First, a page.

|Home | Issues | The Daily Star Home | Volume 5, Issue 49, Tuesday January 6, 2008|
Also, I can say with some pride that to be a Dhaka driver requires considerable skill and awareness. In most other cities, what are motorists faced with? At the most, the odd aggressive driver trying to overtake everyone else in his/her quest to reach the destination as fast as possible. Although it will be hard for inhabitants of saner cities to believe, every driver in Dhaka is like the one in the previous sentence. It doesn't end there; the aggressive drivers are not the only deterrents to a smooth ride on Dhaka streets.
Rickshaws, pedestrians, CNGs enter the vista of the windshield from nowhere, but don't slam the brakes too hard; the car behind you is most likely following too close and is liable to slam into the rear bumper. Such scenes are very common; you can see one almost everyday at roadsides. The respective drivers are either going at it verbally or physically, or are being held back by bystanders. Oh, of course a long cue will most likely build up behind these two stalled vehicles.
Another practice that speaks for the mindset of Dhaka drivers is the use of headlights when two cars are face to face in a narrow street and only one can go through at a time. All around the world, the driver flashing the lights means that he or she wants the other car to come through. In Dhaka, however, the same signal means: you stay there, I am coming through.
The question might crop up: What do the traffic police do? Well, let me illustrate with an example. One day I jumped the red light at the Kakoli junction because, well, I am a Dhakaite, and was unexpectedly stopped by a traffic policeman. No problem, I had my answer ready: "Bhai, there are times when you wave us through on a red light. So how are we to know when the red light means stop?" This inquiry was made with all sincerity, and he knew it, and let me go on my way.
Okay, let's now come back to the issue of microcosms. On the streets are chaos, with motorists, Rickshaw pullers, and pedestrians living by the rule of the jungle. The impression you get when looking at Dhaka streets is of things falling apart yet staying together, as if tied by an invisible thread. Despite the chaos, people still go out everyday and do whatever they have to do to live their lives. This, I feel, speaks for Dhaka life; utter chaos, but the people do what they do best, they make it work.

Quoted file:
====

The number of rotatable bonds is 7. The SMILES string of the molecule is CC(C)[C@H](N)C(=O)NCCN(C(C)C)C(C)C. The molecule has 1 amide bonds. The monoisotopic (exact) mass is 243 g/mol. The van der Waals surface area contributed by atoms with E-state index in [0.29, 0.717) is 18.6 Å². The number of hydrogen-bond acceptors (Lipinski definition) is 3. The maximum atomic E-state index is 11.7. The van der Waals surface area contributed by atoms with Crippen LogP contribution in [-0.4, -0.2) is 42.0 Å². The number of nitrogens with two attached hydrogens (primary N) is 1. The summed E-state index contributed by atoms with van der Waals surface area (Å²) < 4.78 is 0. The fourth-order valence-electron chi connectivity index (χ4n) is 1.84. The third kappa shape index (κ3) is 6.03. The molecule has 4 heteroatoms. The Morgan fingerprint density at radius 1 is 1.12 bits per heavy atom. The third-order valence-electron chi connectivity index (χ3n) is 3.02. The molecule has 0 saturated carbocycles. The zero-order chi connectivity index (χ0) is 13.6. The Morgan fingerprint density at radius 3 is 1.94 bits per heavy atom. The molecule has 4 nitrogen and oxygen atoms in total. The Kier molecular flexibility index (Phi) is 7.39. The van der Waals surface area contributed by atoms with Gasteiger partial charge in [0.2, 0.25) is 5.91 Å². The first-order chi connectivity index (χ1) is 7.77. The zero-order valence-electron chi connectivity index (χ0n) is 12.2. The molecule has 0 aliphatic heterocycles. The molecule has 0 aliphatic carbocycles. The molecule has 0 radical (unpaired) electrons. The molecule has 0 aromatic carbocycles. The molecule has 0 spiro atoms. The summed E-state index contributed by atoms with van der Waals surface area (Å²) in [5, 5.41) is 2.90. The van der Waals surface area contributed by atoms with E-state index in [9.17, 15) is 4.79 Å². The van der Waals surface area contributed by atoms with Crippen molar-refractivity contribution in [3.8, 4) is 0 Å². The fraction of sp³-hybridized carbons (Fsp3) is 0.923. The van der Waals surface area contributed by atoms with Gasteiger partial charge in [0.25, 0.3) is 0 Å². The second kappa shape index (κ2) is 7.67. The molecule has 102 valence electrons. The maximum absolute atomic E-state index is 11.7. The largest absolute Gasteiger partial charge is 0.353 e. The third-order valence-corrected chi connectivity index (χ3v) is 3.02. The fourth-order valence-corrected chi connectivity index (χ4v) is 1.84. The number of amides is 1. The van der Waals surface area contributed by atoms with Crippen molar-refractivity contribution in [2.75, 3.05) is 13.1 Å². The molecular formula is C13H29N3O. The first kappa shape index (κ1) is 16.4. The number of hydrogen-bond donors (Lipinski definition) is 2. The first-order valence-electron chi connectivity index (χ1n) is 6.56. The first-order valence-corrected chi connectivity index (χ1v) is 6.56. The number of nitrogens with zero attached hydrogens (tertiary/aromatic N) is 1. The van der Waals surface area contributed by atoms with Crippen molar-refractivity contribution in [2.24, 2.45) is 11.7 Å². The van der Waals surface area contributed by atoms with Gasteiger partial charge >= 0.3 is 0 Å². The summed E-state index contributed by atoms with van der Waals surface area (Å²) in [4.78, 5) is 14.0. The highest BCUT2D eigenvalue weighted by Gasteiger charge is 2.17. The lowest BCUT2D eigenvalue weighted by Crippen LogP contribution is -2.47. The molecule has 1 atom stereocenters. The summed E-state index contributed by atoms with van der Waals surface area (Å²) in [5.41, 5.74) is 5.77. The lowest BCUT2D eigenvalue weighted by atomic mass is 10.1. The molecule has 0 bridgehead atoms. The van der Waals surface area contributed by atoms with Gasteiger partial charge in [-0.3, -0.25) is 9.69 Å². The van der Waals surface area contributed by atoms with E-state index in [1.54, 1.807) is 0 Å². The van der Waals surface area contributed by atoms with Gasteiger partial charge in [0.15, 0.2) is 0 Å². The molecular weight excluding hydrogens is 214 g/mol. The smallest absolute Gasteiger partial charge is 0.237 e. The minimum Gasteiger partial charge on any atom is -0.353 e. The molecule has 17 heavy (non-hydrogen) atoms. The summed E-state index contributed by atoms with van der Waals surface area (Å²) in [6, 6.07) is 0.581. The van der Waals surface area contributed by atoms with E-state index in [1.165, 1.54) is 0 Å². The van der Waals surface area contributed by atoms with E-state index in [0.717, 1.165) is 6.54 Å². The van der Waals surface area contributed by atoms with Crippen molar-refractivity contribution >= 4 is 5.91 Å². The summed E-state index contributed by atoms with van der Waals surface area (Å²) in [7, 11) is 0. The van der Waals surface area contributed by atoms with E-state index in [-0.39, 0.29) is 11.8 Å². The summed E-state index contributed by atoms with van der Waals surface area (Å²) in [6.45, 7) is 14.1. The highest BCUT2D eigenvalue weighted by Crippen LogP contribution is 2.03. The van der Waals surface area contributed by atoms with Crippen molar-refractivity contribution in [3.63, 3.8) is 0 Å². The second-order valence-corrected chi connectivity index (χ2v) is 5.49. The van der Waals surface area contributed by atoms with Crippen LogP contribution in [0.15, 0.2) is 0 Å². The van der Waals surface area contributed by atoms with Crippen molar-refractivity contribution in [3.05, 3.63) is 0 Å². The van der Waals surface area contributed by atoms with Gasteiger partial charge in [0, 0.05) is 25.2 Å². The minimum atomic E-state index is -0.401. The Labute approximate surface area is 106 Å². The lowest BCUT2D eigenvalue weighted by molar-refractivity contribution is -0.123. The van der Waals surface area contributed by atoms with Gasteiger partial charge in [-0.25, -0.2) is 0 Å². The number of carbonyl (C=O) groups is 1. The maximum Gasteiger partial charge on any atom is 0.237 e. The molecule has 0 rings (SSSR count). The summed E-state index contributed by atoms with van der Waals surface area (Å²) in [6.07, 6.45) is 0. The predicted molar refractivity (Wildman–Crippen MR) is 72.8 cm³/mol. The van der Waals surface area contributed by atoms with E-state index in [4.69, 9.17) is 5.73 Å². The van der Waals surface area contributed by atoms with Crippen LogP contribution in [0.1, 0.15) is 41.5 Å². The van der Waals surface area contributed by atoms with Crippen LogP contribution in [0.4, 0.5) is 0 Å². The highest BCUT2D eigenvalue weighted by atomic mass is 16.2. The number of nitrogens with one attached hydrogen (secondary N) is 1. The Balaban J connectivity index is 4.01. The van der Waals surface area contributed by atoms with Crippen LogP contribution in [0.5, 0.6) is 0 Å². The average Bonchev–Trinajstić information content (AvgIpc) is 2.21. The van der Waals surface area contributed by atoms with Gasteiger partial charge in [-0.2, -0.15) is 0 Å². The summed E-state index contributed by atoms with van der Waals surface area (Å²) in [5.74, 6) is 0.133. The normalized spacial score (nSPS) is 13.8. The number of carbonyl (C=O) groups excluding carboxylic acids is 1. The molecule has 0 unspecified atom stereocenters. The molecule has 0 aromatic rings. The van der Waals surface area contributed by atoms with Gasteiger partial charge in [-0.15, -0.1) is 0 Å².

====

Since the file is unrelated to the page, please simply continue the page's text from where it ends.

Case in point: a simple altercation during a sporting event that escalated into citywide chaos when the university students and small vendors ganged up to unleash some serious breakage. Then there were the repeated accounts of RMG agitations that kept cropping up throughout the year, where factories were vandalised and production brought to a halt.
While these were slightly large-scale events, there were also smaller, but explosive situations, like the highly-publicised feud between the medical students and the public university students a few months back, over the case of a stolen cell-phone, which resulted in the death of the alleged thief.
Round two featured the equally talked-about series of skirmishes between students of a reputed design school and another private university over the matter of someone insulting someone else's sister.
If you think these are silly reasons for calling out the back-up and dishing out some good old-fashioned gono dholai Dhaka-style, consider the utter bedlam that broke loose during a couple of 'friendly' football tournaments held in the city recently. Dhaka certainly seems to be a caseful of dynamite just waiting for a spark.
Angry passengers beating up hapless rickshawallahs have been an unfortunately common scene for a while now, but these days, the drivers of three-wheelers are just as quick to dish out some hurts of their own. Minor accidents, where the only injuries are suffered by someone's fender or bumper, quickly escalate into mob incidents, with passers-by joining into land a random punch, or egg on someone to fight.
Talking back at teachers, being rude to service staff, and of course, venting their spleen on walls, furniture and public property using markers, spray paint and other tools, as the old Offspring song goes, 'The kids ain't alright.'
With things being the way they are, there are two things we can do: blame politics, economics, the weather, and everything else under the sun, and continue to be cranky. Or we could try and practise a little tolerance, and learn to be a little more considerate about each other's needs, and maybe life won't be so bad.
By Miss Manners
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